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Consolidated Appropriations Act provides grant relief for shuttered venue operators — are you eligible?

Jan 11, 2021

The Shuttered Venue Operators Grant (SVOG) program was modified by the American Rescue Plan Act of 2021 signed into law on March 11, 2021. We have updated the below article to account for these modifications, as well as summarized the changes in a separate article here.

Many venue operators have been devastated by the decline in economic activity since the start of the COVID-19 pandemic. Live entertainment venues, nonprofit theaters, museums and other cultural institutions have been hit particularly hard.

The Consolidated Appropriations Act of 2021 (CAA) provides $15 billion in funding for “Grants for Shuttered Venue Operators.” (An additional $1.25 billion of funding was added as a result of the American Rescue Plan Act of 2021 signed into law on March 11, 2021). These grants provide much-needed relief to certain categories of eligible recipients hit hard by the pandemic.

What entities are eligible?

The following categories of entities are eligible to apply for a grant under this program:

  • Live venue operator or promoter
  • Theatrical producer
  • Live performing arts organization operator
  • Relevant museum operator
  • Motion picture theatre operator
  • Certain talent representatives

These categories have specific definitions and qualifications. For example, “relevant museum” is defined as a nonprofit entity that falls within the definition of “museum” in the Museum and Library Services Act. This definition includes aquariums, arboretums, botanical gardens, art museums, children's museums, general museums, historic houses and sites, history museums, nature centers, natural history and anthropology museums, planetariums, science and technology centers, specialized museums, and zoological parks.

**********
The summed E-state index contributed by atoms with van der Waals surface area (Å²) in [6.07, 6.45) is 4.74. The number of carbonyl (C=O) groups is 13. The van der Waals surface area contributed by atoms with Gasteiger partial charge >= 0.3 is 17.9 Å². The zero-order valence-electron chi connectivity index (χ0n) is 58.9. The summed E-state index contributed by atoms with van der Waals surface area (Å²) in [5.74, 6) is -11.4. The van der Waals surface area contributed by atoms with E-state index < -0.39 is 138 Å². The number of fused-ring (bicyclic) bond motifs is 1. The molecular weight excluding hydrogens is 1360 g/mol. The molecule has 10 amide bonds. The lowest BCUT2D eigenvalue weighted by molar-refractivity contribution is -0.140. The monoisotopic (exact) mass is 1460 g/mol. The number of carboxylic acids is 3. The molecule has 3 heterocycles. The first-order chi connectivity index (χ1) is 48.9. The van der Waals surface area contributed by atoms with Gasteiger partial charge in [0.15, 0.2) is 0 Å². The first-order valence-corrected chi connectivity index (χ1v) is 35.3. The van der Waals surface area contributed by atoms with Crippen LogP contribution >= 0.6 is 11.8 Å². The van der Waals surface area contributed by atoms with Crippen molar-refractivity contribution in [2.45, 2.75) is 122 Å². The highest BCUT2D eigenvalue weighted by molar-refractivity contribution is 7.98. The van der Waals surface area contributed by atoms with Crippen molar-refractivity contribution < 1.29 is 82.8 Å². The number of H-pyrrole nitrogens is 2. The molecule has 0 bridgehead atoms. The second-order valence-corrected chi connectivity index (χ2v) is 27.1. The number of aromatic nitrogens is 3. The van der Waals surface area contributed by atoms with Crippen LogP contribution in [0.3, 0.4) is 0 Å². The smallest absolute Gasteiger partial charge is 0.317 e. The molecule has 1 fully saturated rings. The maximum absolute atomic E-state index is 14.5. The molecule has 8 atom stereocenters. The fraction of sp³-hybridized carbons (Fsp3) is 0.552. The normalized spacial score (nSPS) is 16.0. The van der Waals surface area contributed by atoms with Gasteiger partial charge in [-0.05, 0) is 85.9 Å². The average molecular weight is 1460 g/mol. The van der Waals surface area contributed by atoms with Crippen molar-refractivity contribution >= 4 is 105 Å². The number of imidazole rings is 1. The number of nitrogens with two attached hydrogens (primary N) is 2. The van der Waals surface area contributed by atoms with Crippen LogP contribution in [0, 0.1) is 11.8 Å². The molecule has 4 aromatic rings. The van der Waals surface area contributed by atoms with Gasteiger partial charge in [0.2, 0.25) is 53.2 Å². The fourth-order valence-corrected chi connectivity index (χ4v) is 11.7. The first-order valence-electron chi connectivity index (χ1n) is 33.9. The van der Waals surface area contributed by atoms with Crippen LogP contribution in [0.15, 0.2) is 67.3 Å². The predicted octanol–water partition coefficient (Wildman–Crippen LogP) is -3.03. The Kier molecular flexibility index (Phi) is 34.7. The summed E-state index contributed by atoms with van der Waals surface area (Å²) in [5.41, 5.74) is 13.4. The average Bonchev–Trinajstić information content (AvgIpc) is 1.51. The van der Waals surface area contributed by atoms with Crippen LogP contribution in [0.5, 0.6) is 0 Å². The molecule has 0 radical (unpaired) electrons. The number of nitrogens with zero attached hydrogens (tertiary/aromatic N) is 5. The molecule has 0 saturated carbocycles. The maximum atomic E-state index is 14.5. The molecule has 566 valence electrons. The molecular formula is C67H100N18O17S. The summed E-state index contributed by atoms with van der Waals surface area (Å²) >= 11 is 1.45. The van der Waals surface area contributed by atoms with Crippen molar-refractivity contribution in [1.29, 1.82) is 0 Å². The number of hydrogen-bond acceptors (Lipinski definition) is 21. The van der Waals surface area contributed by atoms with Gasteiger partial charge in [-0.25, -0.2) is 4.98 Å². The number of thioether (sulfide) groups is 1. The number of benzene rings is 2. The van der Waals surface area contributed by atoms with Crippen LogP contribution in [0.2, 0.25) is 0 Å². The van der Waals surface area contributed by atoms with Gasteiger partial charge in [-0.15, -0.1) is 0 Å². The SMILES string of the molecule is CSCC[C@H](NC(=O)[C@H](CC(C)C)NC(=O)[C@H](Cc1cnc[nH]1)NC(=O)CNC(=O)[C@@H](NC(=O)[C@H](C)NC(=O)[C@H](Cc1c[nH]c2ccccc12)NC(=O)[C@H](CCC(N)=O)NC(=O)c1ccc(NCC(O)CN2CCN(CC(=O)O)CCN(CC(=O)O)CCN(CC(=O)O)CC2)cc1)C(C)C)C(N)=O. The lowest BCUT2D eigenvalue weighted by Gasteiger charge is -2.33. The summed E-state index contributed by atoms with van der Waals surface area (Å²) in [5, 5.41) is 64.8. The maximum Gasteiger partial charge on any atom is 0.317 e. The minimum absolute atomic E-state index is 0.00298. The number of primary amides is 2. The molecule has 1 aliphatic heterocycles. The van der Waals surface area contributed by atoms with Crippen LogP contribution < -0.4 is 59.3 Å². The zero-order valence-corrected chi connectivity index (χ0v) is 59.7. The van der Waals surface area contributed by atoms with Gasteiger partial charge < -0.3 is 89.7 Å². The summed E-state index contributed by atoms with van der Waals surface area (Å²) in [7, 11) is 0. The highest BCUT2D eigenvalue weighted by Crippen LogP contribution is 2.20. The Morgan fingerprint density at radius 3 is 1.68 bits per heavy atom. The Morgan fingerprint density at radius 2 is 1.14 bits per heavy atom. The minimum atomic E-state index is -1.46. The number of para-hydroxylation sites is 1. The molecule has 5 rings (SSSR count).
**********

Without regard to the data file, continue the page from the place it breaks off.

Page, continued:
Except for relevant museums, which cannot be for-profit, qualifying grantees can operate for-profit,  nonprofit or government-owned. Nonprofit means that the organization is exempt from taxation under section 501(a) of the Internal Revenue Code of 1986.

Applicants should make sure they review the language in the CAA when assessing eligibility. 

What are the requirements?

Generally, a potential grantee must meet each of the following requirements:

  • The entity was fully operational on February 29, 2020
  • The entity had gross earned revenue during any calendar quarter in 2020 that fell by at least 25% from the same quarter in 2019
  • As of the date of the grant, the entity is or intends to resume its operational activities (or in the case of a talent representative, is representing or managing artists and entertainers
  • For each category above, the venues must have certain characteristics (as further described in the CAA).

    For example, some characteristics a live venue operator or live performing arts organization must have is a defined performance and audience space, paid tickets or cover charges to attend performances or, in the case of a nonprofit entity that produces free events, the events are produced and managed primarily by paid employee, not volunteers.

    For a relevant museum operator, a few characteristics are maintaining indoor exhibition spaces that have been subject to the pandemic-related occupancy restrictions and at least one auditorium, theater, or performance or lecture hall with fixed audience seating and regular programming.

  • Grantees also must not be majority-owned or controlled by an issuer of securities listed on a national securities exchange, among other requirements.

There is a long list of very specific operational and venue requirements based on the different categories included in the CAA.

What are the allowable expenses for the grant funds?

Allowable expenses under the program include:

  • Payroll costs